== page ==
Troy Renck of the Denver Post reports that Brad Hawpe could sign with a new club by as soon as today.
Hawpe, 31, was designated for assignment last week after batting just .255/.343/.432 with seven home runs, 37 RBI and a 776 OPS in 259 at-bats with the Rockies this season. After passing through release waivers this week, he is now eligible to sign with any team.
Renck writes that Hawpe’s agent is already talking to teams and speculates that the Rangers and Padres are among them. Just a short while ago, Corey Brock of MLB.com reported that the Padres intend to pass on Hawpe. It’s probably a wise move for both sides.
Hawpe really fits best in the American League, where his below average defense won’t be a drag on his value. Though he hasn’t shown it this season, he has an 895 OPS against right-handed pitching during his career. Moving from Coors Field won’t be easy for him, but a potential move to the Ballpark at Arlington wouldn’t be the worst thing in the world.
Earlier this year Disney agreed to purchase the majority stake in BAMTech, the digital media company spun off from MLB Advanced Media. We know it as the source of the technology for MLB.tv and MLB.com, but it’s far more wide-ranging than that now. At present it powers streaming for MLB, HBO, NHL, WWE, and, eventually, will power Disney’s and ESPN’s upcoming streaming services.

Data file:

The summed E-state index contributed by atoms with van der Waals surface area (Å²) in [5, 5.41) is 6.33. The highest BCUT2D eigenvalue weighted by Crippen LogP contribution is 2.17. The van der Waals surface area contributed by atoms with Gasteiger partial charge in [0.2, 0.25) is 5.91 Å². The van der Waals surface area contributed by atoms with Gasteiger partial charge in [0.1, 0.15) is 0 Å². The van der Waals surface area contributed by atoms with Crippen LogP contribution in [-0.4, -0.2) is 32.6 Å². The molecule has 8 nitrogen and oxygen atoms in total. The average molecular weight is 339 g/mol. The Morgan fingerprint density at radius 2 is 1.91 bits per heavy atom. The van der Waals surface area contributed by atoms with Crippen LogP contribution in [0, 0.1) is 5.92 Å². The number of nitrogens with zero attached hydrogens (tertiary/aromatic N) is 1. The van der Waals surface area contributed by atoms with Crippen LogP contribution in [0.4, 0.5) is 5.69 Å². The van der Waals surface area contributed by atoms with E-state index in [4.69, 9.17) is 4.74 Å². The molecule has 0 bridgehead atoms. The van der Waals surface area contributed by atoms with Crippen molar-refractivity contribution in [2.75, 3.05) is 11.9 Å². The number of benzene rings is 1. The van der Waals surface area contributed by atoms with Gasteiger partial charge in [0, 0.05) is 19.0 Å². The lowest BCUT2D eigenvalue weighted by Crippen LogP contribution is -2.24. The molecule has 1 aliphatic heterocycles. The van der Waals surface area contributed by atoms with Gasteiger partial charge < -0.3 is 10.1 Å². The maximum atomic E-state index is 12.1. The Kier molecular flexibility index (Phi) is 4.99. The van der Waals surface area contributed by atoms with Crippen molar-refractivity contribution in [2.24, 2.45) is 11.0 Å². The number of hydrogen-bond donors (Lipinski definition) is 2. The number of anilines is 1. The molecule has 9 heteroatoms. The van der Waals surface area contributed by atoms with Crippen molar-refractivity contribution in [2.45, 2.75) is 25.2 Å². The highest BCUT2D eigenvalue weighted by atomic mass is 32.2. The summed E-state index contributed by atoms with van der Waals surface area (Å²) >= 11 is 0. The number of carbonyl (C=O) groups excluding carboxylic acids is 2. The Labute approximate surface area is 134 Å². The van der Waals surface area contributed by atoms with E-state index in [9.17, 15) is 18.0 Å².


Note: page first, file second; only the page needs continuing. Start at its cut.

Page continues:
The company was started by an investment from baseball’s 30 owners, so they’re getting a big payout as a result of the acquisition. Earlier this morning Jim Bowden dropped this regarding how much of that payout is in the offing in the short term:
That’s probably on the low end, actually. Some people I’ve spoken to who are familiar with the acquisition say the figure is more like $68 million in Q1 of 2018.
Good for the owners! It was a savvy, forward-thinking investment that, in the past, baseball owners might not have made. Bud Selig, Bob Bowman and others deserve credit for convincing the Jeff Lorias and Jerry Reinsdorfs of the world to think big and long term. It’s money out of the sky, raining down upon the owner of your baseball team for, basically, doing nothing.
Money which should be remembered when your buddy complains about a relief pitcher getting $6 million for only pitching 65 innings. Money which should be remembered when your team’s GM says that he has to cut back on payroll in the coming year.